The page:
Olfactory dysfunction as a predictor of neurodegenerative disease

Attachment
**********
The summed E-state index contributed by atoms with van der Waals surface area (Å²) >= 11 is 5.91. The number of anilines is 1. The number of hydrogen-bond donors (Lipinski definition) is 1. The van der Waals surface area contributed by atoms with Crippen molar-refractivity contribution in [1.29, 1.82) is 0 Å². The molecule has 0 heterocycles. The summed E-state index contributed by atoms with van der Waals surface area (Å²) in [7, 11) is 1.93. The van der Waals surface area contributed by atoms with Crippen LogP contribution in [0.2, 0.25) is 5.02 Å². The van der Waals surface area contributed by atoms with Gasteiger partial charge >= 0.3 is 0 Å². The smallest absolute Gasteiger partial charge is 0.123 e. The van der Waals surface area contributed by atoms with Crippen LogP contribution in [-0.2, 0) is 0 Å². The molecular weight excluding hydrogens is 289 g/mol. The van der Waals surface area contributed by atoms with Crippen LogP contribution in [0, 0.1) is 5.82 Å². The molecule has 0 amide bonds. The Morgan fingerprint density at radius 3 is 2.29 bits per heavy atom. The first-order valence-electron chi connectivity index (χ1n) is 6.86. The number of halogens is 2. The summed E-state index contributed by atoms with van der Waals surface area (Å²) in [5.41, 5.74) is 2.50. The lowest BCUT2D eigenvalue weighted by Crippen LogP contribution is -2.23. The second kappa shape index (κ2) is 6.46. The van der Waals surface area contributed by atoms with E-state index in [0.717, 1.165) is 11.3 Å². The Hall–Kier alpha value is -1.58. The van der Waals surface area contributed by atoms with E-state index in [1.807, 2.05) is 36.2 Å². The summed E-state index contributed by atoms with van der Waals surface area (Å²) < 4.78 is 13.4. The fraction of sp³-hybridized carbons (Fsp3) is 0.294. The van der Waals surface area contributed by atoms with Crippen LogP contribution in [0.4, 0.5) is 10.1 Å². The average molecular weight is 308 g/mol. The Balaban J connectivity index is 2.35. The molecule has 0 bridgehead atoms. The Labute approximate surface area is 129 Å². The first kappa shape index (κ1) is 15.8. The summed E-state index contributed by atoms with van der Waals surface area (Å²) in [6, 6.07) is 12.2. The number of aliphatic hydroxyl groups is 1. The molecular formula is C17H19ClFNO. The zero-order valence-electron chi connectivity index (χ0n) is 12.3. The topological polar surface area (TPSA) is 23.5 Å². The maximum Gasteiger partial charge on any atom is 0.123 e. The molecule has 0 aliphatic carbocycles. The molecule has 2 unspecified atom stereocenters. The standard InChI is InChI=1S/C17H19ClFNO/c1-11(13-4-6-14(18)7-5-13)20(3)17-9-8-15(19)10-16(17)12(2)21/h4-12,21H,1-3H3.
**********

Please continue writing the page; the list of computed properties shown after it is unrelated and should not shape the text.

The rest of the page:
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Olfactory dysfunction is present in patients diagnosed with Alzheimer’s disease or idiopathic Parkinson’s disease and can differentiate each of these disorders from related disorders with similar clinical presentations. The pathologic hallmarks of each disease are present in brain regions involved in processing olfactory input. Both the olfactory functional deficits and the corroborating pathologic lesions are present in asymptomatic subjects with increased risk of developing these diseases. Preclinical detection of neurodegenerative diseases is necessary to control their devastating effects on individuals and societies. We address whether olfactory dysfunction can be used to assess risk for developing Alzheimer’s disease or Parkinson’s disease in asymptomatic individuals. We argue that further characterization and a deeper understanding of olfactory deficits in these neurodegenerative diseases at the molecular, cellular, and systems levels will augment our acumen for preclinical detection and elucidate pathogenic mechanisms to guide the development of new therapeutic modalities.
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